The law was changed at the 11th hour from covering post-divorce awards to temporary maintenance, creating some confused language in the statute, all sides agree. Legislators say the formula was intended to be an experiment.

"Interim was always designed to be that—an interim proposal until we could have consensus on changes to final maintenance laws," said Assemblywoman Helene Weinstein, a Brooklyn Democrat who chairs the Assembly Standing Committee on Judiciary.

Judges have the authority to mitigate any ill effects by deviating from the formula, she said.

But doing so requires them to write a detailed explanation that many called too time-consuming in a state court system burdened by budget cuts—including $170 million last year—and increased case loads.

Some judges have also noted the constraints on their ability to adjust awards. In a January 2011 decision, Brooklyn Judge Jeffrey Sunshine noted that the statute's language left him little room to change the support payments "as an act of equity."

In February, an appeals court issued the first ruling on the new law, but some lawyers expressed disappointment that it didn't provide more clarity on what spouses could expect to pay under the formula.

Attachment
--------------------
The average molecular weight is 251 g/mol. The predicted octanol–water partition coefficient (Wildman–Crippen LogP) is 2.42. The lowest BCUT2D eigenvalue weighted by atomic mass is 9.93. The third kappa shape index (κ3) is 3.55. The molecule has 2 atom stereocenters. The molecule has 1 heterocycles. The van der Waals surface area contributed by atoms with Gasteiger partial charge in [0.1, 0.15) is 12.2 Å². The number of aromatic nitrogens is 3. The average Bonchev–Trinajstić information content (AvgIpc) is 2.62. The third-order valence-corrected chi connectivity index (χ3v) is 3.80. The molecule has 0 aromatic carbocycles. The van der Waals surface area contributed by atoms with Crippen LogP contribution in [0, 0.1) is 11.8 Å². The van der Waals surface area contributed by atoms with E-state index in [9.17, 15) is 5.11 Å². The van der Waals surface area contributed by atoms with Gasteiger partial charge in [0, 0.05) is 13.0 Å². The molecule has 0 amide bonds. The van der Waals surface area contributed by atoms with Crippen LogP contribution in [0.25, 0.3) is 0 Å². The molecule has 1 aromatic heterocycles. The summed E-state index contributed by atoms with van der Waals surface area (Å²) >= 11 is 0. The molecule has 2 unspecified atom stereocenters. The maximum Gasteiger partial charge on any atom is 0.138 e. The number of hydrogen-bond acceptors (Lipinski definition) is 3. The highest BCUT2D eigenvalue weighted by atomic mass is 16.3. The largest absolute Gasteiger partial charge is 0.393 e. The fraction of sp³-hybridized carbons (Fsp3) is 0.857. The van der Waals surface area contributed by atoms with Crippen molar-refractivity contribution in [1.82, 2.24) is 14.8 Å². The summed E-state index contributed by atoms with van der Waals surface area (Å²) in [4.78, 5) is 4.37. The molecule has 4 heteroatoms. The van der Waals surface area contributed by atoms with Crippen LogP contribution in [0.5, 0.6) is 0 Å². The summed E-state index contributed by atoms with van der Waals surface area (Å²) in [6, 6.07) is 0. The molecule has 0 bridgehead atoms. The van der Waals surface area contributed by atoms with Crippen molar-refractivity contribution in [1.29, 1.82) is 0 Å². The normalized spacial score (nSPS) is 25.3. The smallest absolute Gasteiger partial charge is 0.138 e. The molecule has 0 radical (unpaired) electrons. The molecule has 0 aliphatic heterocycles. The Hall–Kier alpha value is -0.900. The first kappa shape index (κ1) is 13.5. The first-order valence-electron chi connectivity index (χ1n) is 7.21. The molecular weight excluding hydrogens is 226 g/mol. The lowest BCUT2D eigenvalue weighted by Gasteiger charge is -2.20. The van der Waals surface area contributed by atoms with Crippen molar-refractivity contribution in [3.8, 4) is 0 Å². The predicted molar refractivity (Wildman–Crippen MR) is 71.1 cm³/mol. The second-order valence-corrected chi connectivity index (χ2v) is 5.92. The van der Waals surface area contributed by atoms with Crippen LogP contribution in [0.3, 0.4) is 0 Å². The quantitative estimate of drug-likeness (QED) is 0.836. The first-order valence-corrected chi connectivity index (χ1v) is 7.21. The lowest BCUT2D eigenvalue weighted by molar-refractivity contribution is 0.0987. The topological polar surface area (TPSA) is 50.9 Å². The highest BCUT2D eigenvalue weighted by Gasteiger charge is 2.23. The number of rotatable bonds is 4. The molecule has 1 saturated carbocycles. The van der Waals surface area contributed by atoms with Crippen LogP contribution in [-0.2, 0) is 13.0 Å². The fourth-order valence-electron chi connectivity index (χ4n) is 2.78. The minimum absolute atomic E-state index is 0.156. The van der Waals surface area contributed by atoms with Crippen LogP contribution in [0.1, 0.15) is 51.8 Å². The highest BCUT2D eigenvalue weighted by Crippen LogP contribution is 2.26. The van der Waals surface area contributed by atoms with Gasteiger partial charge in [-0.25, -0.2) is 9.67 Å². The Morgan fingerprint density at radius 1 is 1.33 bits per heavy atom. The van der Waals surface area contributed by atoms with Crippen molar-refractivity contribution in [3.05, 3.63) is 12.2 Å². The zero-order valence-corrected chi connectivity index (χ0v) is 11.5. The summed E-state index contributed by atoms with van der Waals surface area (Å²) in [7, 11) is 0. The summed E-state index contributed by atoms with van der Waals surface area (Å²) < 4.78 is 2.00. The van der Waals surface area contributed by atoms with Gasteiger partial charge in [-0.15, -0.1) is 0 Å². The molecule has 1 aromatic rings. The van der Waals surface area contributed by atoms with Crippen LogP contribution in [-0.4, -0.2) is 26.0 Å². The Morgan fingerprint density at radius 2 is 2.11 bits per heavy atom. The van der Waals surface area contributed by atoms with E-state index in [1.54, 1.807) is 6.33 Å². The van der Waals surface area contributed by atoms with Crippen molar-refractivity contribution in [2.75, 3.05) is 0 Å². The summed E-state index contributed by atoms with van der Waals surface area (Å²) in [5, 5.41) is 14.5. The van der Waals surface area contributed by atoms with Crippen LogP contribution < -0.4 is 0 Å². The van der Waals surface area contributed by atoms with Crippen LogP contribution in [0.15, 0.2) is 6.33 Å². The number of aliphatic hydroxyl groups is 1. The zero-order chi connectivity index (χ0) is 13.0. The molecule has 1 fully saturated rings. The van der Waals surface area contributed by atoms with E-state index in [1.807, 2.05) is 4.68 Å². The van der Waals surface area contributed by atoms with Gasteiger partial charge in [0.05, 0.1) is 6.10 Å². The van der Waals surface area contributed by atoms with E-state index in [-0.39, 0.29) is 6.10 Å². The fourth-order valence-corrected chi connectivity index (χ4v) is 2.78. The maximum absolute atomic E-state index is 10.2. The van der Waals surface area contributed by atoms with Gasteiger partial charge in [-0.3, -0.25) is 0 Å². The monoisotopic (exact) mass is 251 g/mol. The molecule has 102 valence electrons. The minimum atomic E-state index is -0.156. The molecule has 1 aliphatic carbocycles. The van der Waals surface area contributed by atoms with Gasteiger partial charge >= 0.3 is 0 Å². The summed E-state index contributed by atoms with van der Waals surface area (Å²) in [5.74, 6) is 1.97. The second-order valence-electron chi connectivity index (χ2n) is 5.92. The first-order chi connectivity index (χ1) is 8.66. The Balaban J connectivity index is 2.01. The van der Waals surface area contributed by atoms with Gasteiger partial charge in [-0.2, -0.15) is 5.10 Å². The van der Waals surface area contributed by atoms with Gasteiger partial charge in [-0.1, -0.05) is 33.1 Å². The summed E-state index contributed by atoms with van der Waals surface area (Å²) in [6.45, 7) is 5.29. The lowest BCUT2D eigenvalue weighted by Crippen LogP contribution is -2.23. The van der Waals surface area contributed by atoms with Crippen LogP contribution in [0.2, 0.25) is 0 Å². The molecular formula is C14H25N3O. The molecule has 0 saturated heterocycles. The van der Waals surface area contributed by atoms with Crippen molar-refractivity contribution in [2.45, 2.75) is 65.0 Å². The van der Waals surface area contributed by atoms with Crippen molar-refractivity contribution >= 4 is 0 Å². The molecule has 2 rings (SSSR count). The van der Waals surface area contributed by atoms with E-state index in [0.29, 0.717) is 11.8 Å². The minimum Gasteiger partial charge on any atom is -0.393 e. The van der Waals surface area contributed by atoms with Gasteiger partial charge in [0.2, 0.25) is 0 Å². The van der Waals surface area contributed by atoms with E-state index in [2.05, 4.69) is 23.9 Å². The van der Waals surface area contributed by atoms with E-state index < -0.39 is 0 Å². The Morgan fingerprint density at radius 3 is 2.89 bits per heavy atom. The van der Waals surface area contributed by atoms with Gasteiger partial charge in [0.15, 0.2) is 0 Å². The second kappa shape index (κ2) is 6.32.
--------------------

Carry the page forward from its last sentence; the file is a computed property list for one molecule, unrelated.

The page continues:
It did confirm that the defendant, Manhattan banker Jasvinder Singh Khaira, was responsible for his wife's legal fees even though they had already been covered by her parents. That ruling was based on another new law, which requires the richer spouse to cover legal fees for both parties, even when each person has substantial personal resources.

The combined result of the new laws can be the opposite of what the law intended, critics say.

"If you're sitting on the other end of a case where someone is paying your attorneys' fees and they're providing you with sufficient support to maintain the life you had before the divorce, and you hate the other person, you can just sit and ride out the process," said Manhattan matrimonial lawyer Juan Luciano. "I've been on both ends of that."